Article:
A commendable record in developmental activities and the confusion in the BJP may help the Ajit Jogi-led Congress(I) government win another term.in Raipur
BOTH the Bharatiya Janata Party and the Congress(I) describe the November-December Assembly elections as the "semi-final" for the next Lok Sabha elections. This is true, more than anywhere else, in Chhattisgarh, which is going to provide a "test run" for the BJP's "Indian vs foreigner" political campaign. If the "tribal vs non-tribal" slogan targeting Chief Minister Ajit Jogi succeeds, the BJP will have reason to be optimistic about the viability of the other slogan in the Lok Sabha elections. In the present round of polls, Chhattisgarh is the only State where Assembly elections are being held for the first time. The outcome will depend on what influences voters at large, development or disputes like who is a "fake tribal" and who is a "genuine tribal".
One thing that strikes a visitor approaching Raipur by air is the plethora of small and big waterbodies that dot the entire landscape. Even inside Raipur city, one comes across big and small ponds at frequent intervals, all brimming with water. It makes one wonder about the water crisis in Chhattisgarh that one had heard about before. Inquiries in Raipur reveal that these waterbodies came up in the last three years, ever since the new State was carved out of Madhya Pradesh. Symbolically called Jogi Dabris (small ponds), over 60,000 such ponds have come up in the State. Several existing ones have been repaired. The result is that the State has been rid of its infamous water shortage.
One anticipates bad roads in Raipur; after all, it was part of Madhya Pradesh until three years ago, where stories about bad roads abound. Raipur, though, is a pleasant surprise. Travel even farther from Raipur, towards Bilaspur, Jaspur, or Jagdalpur, the roads are in good condition. The figures are revealing. The government used to build or repair over 1,200 km of road every year before the State was created. Now 13,000 km of road has either been added or repaired.
Qualitative and quantitative changes are visible on the education front too. The State had only one agricultural college and no dental college before its creation, now it boasts 24 and two respectively; the State had only four universities earlier, now there are seven, apart from 28 private universities. The State did not have a school that offered the Central Board of Secondary Education (CBSE) curriculum earlier, now it has 108. There were only 382 secondary schools earlier, now there are 587. Over 100 more higher secondary schools have been opened in the last three years. While there was only one medical college earlier, the government has added one more and also opened six paramedical training institutions.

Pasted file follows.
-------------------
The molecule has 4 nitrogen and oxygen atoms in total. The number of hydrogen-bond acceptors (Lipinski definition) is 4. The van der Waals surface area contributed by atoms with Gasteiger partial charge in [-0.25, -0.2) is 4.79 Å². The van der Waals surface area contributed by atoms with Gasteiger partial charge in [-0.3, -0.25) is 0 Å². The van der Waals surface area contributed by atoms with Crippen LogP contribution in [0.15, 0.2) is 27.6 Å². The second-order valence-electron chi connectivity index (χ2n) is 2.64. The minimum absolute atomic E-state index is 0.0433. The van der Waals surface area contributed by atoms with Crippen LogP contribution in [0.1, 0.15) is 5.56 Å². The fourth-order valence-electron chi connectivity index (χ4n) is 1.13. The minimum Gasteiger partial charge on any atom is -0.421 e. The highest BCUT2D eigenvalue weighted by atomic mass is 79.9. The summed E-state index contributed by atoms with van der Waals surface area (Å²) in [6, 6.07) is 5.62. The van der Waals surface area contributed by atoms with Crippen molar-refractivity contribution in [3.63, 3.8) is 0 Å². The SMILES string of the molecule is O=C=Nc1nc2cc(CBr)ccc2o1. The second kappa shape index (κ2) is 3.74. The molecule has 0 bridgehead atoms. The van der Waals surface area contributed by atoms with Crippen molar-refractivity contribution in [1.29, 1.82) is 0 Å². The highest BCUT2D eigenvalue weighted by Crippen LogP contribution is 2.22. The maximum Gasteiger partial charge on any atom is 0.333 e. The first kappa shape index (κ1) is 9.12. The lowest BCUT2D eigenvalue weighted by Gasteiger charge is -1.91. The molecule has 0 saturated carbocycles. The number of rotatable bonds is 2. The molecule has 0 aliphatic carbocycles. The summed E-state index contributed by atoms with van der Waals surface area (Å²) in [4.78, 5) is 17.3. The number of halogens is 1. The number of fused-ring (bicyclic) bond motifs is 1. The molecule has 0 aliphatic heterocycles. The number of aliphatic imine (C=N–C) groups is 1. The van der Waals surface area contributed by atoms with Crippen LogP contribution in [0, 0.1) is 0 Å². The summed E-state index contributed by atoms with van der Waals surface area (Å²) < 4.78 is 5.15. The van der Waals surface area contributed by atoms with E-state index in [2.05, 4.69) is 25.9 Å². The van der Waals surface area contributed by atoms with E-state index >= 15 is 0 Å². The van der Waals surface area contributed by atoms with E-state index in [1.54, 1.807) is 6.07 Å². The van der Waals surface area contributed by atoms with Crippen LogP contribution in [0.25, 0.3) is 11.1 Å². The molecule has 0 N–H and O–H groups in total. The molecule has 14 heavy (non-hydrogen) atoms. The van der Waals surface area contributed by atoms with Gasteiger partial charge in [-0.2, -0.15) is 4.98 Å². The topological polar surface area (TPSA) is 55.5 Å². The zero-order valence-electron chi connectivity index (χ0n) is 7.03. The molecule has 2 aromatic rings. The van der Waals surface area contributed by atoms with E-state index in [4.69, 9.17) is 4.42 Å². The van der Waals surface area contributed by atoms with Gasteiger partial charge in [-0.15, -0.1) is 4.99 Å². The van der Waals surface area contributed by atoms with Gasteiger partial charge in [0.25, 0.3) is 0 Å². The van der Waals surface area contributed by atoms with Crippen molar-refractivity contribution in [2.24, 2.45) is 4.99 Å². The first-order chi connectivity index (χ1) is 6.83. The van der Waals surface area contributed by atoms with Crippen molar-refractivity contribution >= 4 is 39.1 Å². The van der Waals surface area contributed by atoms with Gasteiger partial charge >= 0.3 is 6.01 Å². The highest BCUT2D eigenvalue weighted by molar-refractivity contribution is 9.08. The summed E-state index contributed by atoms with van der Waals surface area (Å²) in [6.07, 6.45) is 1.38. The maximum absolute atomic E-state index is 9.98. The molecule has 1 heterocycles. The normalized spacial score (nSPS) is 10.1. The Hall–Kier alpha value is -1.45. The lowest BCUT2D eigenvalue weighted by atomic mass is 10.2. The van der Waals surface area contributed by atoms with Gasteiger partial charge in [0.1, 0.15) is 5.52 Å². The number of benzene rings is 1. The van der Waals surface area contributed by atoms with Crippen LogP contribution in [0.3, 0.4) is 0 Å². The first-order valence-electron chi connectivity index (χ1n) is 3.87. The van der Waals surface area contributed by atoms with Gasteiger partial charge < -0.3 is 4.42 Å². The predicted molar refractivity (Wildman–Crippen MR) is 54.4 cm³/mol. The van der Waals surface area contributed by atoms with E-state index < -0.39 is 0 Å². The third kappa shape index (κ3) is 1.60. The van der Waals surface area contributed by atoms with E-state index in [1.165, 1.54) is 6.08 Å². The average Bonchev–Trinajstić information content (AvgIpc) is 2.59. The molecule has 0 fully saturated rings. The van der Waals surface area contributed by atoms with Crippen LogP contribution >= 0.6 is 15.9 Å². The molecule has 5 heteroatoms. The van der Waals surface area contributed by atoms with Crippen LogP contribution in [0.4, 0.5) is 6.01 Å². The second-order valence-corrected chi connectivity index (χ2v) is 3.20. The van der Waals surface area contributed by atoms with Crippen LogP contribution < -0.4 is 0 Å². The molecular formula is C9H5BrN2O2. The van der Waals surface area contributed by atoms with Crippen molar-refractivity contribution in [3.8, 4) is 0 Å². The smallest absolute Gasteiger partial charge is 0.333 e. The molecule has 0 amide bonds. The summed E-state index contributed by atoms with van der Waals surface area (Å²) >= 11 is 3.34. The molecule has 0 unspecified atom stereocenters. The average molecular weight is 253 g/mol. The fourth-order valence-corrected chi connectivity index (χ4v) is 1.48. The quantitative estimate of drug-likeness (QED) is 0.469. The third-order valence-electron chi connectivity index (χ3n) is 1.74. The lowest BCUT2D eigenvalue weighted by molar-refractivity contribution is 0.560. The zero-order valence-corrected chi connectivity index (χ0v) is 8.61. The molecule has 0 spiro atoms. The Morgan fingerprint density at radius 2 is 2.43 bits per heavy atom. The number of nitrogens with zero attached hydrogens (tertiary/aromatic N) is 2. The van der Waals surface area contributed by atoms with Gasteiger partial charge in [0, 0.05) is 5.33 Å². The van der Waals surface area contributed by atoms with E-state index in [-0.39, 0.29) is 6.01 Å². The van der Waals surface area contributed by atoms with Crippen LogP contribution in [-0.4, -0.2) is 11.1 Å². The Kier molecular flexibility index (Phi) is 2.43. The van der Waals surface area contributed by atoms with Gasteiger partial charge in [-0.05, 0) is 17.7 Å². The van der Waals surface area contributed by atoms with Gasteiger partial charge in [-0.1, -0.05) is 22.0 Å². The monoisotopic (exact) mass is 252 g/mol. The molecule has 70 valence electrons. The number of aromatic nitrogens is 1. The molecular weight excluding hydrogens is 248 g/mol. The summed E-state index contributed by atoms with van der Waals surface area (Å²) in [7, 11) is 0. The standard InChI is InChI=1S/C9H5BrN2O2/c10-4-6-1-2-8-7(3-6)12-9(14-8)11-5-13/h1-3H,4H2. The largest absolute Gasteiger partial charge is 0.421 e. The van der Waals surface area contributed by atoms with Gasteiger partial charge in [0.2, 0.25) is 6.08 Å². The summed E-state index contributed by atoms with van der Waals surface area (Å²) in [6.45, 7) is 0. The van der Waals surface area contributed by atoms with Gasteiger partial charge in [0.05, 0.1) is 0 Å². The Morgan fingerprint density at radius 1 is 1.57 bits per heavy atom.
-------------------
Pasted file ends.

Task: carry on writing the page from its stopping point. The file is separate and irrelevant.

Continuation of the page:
The government has taken several major initiatives for the advancement of the agricultural sector. The State is a major producer of rice. Earlier farmers used to travel 35 to 40 km and pay Rs.20 to Rs.25 a quintal as transportation charges to reach mandis at their respective district headquarters. Now societies have been opened for every four or five villages where the farmers can sell their produce at the government-fixed prices. They not only save the transportation cost, but get better prices. There were only 100 mandis earlier, now there are over 1,500 societies. The government has also trained and encouraged farmers to go in for cultivation of spices, medicinal plants, vegetables, fruits and other horticultural items.
The expenditure on developmental activities has been possible because the government has drastically cut down on non-developmental activities. It has closed 52 of the 60 public sector enterprises (PSEs), reduced the number of government departments from 54 to 18 and closed several departmental headquarters. The expenditure on the administrative infrastructure has been reduced from 70 per cent to 32 per cent of the State's revenue, making the money spent on salaries and so on available for development.
Chief Minister Ajit Jogi is confident of coming back to power. He told Frontline: "The kind of development that has taken place, people could not even have imagined earlier. It has been seen, felt and appreciated. I am fully informed, that is why I know what needs to be done for the people. We are coming back with an overwhelming majority." He keeps a close watch on the Ministers too. "I ask nothing from my Ministers; only performance. I hold them responsible for their work," he says.
Ajit Jogi has no reason to worry if elections are actually fought and won on the basis of issues of development. The BJP grudgingly accepts his contribution to development but adds that a lot of it has been facilitated because of Central funding. It has been harping on only one issue - Ajit Jogi's "fake tribal" status. But people's responses indicate that the issue is fizzling out. "All this is only natural at the time of elections. It is for those in Delhi to bother about. For us the only thing that matters is that he is working for the people," said one resident of Gurhi village, which falls in the Mandir Hasaud constituency.
Gurhi is the native village of Union Minister and BJP leader Ramesh Bais, who is also one of the probable chief ministerial candidates. His brother Shyam Bais lost three times to the Congress(I)'s Shyamnarayan Sharma, the State's Higher Education Minister, in the constituency. Actually, if the Congress(I) has an edge in this constituency, it is because of Sharma. "Hamarey sukh dukh ka saathi hai (he is our companion in our sorrow and happiness)," one resident of Gurhi said about Sharma. The BJP seems to have sensed Sharma's popularity, for it has replaced Bais with Shobharam Yadav, in the hope that he will be able to win the support of the substantial Yadav population there.